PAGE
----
The client opens the file it wishes to read by calling open() on the FileSystem object, which for HDFS is an instance of DistributedFileSystem (step 1 in Figure 3-2).
DistributedFileSystem calls the namenode, using remote procedure calls (RPCs), to determine the locations of the first few blocks in the file (step 2). For each block, the namenode returns the addresses of the datanodes that have a copy of that block.
Furthermore, the datanodes are sorted according to their proximity to the client (according to the topology of the cluster’s network;). If the client is itself a datanode (in the case of a MapReduce task, for instance), the client will read from the local datanode if that datanode hosts a copy of the block.
The DistributedFileSystem returns an FSDataInputStream (an input stream that supports file seeks) to the client for it to read data from. FSDataInputStream in turn wraps a DFSInputStream, which manages the datanode and namenode I/O.
The client then calls read() on the stream (step 3). DFSInputStream, which has stored the datanode addresses for the first few blocks in the file, then connects to the first (closest) datanode for the first block in the file. Data is streamed from the datanode back to the client, which calls read() repeatedly on the stream (step 4). When the end of the block is reached, DFSInputStream will close the connection to the datanode, then find the best datanode for the next block (step 5). This happens transparently to the client, which from its point of view is just reading a continuous stream.
Blocks are read in order, with the DFSInputStream opening new connections to datanodes as the client reads through the stream. It will also call the namenode to retrieve the datanode locations for the next batch of blocks as needed. When the client has finished reading, it calls close() on the FSDataInputStream (step 6).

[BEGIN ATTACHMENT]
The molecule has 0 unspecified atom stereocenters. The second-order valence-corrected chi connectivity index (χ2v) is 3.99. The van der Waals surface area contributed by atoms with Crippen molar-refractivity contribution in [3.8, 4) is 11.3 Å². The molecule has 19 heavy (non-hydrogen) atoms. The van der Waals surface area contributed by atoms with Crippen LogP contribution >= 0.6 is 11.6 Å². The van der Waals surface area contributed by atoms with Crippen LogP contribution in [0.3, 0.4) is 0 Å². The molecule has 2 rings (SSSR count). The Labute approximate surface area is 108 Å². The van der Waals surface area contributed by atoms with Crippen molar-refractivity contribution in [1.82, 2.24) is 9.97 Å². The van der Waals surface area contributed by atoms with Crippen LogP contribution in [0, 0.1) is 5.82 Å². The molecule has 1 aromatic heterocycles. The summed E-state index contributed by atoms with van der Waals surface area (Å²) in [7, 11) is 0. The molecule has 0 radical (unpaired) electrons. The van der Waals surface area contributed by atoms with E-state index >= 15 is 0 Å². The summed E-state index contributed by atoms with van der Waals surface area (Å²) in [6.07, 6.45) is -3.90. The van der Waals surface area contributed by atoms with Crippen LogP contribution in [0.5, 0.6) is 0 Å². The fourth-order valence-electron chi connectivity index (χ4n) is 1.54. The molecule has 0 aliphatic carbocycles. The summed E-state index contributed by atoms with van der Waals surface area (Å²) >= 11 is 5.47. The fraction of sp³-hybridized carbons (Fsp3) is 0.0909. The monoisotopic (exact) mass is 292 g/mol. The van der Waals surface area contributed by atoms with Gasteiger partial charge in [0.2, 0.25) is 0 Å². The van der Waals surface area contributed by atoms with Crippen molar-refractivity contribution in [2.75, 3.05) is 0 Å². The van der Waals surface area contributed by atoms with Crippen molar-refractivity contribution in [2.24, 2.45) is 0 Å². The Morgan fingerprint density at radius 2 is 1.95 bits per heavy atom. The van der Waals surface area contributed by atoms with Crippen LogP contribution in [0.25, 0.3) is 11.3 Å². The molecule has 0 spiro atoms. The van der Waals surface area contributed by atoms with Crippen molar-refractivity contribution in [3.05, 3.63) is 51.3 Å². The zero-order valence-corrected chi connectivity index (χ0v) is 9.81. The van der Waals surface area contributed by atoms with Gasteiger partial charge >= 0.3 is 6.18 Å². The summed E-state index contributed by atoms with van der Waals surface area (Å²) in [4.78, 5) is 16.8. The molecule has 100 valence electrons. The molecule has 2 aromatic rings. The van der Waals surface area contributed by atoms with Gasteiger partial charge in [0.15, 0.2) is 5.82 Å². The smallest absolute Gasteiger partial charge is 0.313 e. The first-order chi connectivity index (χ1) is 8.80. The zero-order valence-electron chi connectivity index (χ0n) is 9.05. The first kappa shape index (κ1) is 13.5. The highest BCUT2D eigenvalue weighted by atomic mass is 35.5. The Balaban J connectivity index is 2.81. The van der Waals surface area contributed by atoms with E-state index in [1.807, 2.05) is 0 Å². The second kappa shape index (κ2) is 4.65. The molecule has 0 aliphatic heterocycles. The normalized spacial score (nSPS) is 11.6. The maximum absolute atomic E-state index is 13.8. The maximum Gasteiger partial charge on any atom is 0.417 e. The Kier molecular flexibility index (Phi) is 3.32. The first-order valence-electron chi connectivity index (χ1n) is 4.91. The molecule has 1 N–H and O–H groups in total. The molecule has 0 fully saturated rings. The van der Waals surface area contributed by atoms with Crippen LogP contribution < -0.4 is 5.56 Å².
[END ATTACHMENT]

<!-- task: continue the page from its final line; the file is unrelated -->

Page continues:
During reading, if the DFSInputStream encounters an error while communicating with a datanode, it will try the next closest one for that block. It will also remember datanodes that have failed so that it doesn’t needlessly retry them for later blocks. The DFSInputStream also verifies checksums for the data transferred to it from the datanode.
If a corrupted block is found, the DFSInputStream attempts to read a replica of the block from another datanode; it also reports the corrupted block to the namenode.
One important aspect of this design is that the client contacts datanodes directly to retrieve data and is guided by the namenode to the best datanode for each block. This design allows HDFS to scale to a large number of concurrent clients because the data traffic is spread across all the datanodes in the cluster. Meanwhile, the namenode merely has to service block location requests (which it stores in memory, making them very efficient) and does not, for example, serve data, which would quickly become a bottleneck as the number of clients grew.
The client creates the file by calling create() on DistributedFileSystem (step 1 in Figure 3-4).